Recovering original units of signal following multitaper

Hey Mike,

I was watching one of your videos for recovering the true units of the signal after computing the FFT and wavelet decomposition, and I was wondering how to go about this issue when using multitaper?

With respect to the FFT, shouldn’t you divide by the sampling frequency instead of the number of samples for Parseval’s Theorem to hold (the accepted answer in the this forum convinced me:

Finally, I noticed that you multiply the amplitude of the wavelet decomposition by 2, but I don’t remember reading about this in your book or seeing it in you FWHM paper. I’ve been using the FWHM method as of late, and I was wondering if I should add this doubling (excluding DC and Nyquist) to your code?



Hi G. As I mentioned and written and said many times before, normalization is tricky business and I generally recommend avoiding worrying about it unless necessary. That said, of course I’ll answer your question :wink:

The “correct” normalization depends on your goal. For Parsecal’s theorem, you divide by nfft. That post on math-stackexchange that you linked is actually doing the same thing. If you write out the math from the code, the response suggests to scale the time domain signal by 1/fs and the frequency domain signal by 1/(fs*nfft). You can simply pull out the 1/fs from both terms and only have the frequency domain divided by nfft. That solution is also correct because it follows from the calculus (dt, df), but the algebra and discretization on computers allows us to ignore that common factor.

This normalization, however, is “incorrect” at recovering the energy at the frequency in the signal, because the zero-padding distributes more energy around the spectrum. So to recover the units of the signal at a particular frequency, the normalization is dividing by the length of the signal, which is not the same thing as dividing by nfft if you are zero-padding.

So the conclusion here is that normalization is tricky :wink: I’d be hesitant to say that one is right or wrong; different normalizations serve different visual/statistical/mathematical/practical goals and have different implications.

The scaling factor of 2 for amplitudes is to sum the positive and negative frequency sides of the spectrum together. For a real-valued signal, they mirror and so you can double the positive frequencies and ignore the negative frequencies. A complex-valued Morlet wavelet is single-sided (zero energy in the negative frequencies), so that one actually probably shouldn’t be doubled. If I did it in a video, it might have been a mistake, unless there was some specific reason why I did it.

Finally, some starter code to help you explore these concepts:

% parameters
signaldur = 2.4; % seconds
signalAmp = .4;
nfft = 29383; % fft zero-padding
srate = 1000;

% create the signal
time = (0:signaldur*srate-1) / srate;
signal = signalAmp*sin(2*pi*10*time);

% Parseval's theorem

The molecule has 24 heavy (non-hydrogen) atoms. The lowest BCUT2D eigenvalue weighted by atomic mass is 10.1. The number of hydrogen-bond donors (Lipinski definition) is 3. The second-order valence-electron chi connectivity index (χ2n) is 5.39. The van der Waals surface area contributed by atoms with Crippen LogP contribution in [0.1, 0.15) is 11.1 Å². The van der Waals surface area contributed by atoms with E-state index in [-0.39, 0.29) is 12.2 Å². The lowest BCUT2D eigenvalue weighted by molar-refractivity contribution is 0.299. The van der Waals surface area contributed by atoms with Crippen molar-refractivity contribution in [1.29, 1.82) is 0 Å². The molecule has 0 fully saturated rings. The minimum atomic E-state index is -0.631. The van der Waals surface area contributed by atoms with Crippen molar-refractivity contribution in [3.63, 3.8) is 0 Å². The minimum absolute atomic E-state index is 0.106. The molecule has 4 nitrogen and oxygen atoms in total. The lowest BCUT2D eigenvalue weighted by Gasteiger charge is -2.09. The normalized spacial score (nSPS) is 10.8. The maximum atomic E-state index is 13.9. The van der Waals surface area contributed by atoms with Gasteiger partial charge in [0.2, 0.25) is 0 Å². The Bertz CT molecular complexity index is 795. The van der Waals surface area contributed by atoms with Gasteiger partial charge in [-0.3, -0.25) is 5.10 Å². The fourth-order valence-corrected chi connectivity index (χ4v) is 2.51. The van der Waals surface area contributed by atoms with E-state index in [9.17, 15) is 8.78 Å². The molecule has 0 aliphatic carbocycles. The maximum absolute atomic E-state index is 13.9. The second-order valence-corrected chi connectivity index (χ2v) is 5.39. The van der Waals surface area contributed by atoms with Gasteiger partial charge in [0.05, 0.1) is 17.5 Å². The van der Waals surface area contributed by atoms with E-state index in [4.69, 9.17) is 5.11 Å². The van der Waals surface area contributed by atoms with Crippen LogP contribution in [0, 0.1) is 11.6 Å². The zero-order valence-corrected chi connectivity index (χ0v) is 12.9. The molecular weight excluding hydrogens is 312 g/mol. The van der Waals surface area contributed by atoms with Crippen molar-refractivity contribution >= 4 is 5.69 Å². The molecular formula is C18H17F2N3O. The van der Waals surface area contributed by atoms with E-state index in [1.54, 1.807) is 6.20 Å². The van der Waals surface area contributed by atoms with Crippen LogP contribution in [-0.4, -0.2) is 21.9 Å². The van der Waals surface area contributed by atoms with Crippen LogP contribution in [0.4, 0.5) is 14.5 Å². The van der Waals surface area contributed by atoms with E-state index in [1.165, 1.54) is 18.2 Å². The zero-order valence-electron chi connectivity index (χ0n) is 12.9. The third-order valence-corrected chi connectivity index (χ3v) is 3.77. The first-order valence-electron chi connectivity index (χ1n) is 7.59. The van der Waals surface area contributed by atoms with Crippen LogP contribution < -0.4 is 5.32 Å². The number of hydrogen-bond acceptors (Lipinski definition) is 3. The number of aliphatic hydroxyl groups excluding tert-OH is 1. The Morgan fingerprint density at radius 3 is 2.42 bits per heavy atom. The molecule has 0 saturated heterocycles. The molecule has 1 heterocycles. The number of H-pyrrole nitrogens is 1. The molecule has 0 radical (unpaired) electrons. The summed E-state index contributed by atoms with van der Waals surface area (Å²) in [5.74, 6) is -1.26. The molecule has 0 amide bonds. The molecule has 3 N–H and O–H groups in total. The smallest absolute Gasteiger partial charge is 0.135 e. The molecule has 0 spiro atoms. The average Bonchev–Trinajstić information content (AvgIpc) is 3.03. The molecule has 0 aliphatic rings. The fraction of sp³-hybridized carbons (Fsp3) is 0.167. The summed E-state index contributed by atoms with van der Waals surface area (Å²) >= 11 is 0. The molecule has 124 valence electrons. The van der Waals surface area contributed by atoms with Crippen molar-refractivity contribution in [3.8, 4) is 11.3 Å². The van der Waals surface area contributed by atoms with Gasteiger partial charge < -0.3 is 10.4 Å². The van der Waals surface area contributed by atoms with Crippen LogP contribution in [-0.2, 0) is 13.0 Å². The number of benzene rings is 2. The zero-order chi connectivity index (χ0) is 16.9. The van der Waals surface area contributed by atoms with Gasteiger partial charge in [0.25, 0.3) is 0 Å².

energyTime  = sum(signal.^2);
energyFreq1 = sum(abs(fft(signal,nfft)).^2)/nfft;
energyFreq2 = sum(abs(fft(signal,nfft)).^2)/srate;

[energyTime energyFreq1 energyFreq2]

% amplitude spectrum (peak should match signalAmp)
set(gca,'xlim',[8 12])

Thanks Mike,

I’m not sure I follow your comment on the post that I shared. To approximate the integrals by sums, it suggests to use 1/fs (dt) on the time domain signal and fs/nfft (df) on the frequency domain signal scaled by 1/fs.

I agree that it’s trivial given that people usually care about power relative to baseline, but I’ve been playing around with different methods that model background EEG activity as colored noise to detect bouts of oscillatory activity, and I had this (probably foolish) idea of fitting the 1/f curve to power estimates computed via multitaper, while detecting the oscillatory bursts in a spectrogram derived via wavelet convolution. Hence, my first question on whether there’s a trick for scaling the multitaper estimates so I can compare apples to apples.



Sorry, I excluded a few intermediate algebra steps in my previous reply. Let’s have the time domain on the left-hand side of the equation (lhs) and the frequency domain on the right-hand side. The lhs is multiplied by dt=1/fs. The rhs is multiplied by (1/fs)^2 * (fs/nfft), which can be simplified to 1/(nfft*fs) = 1/nfft * 1/fs. Multiply both sides of the equation by fs because they both have a factor of 1/fs, and that leaves no scaling factor in the time domain and 1/nfft in the frequency domain.

I’m sure it’s possible to recover the true signal units with multitaper. You would need to figure out how much signal is lost in each time window from each taper. Curiously enough, someone recently asked a similar question in one of my Udemy courses, and then mentioned that a solution has been established in a paper and corresponding code here I’m happy to pass along that link and I hope you find it useful, but please note that I haven’t gone through the paper or the code myself, so I cannot comment on it.


i was asking a similar question on udemy and one day later i see this one here :smiley:

I have not yet read the code in detail but they scaled the tapers with: *sqrt(Fs) and divided the fourier coefficients by Fs.
Maybe this will help you, but I’m not sure why they did it this way and if it’s right.


Thank you both! I actually worked with the first and last authors of the paper for a couple of years, so I could ask about the intuition behind it in case it’s not clear from the manuscript. It’s a small world!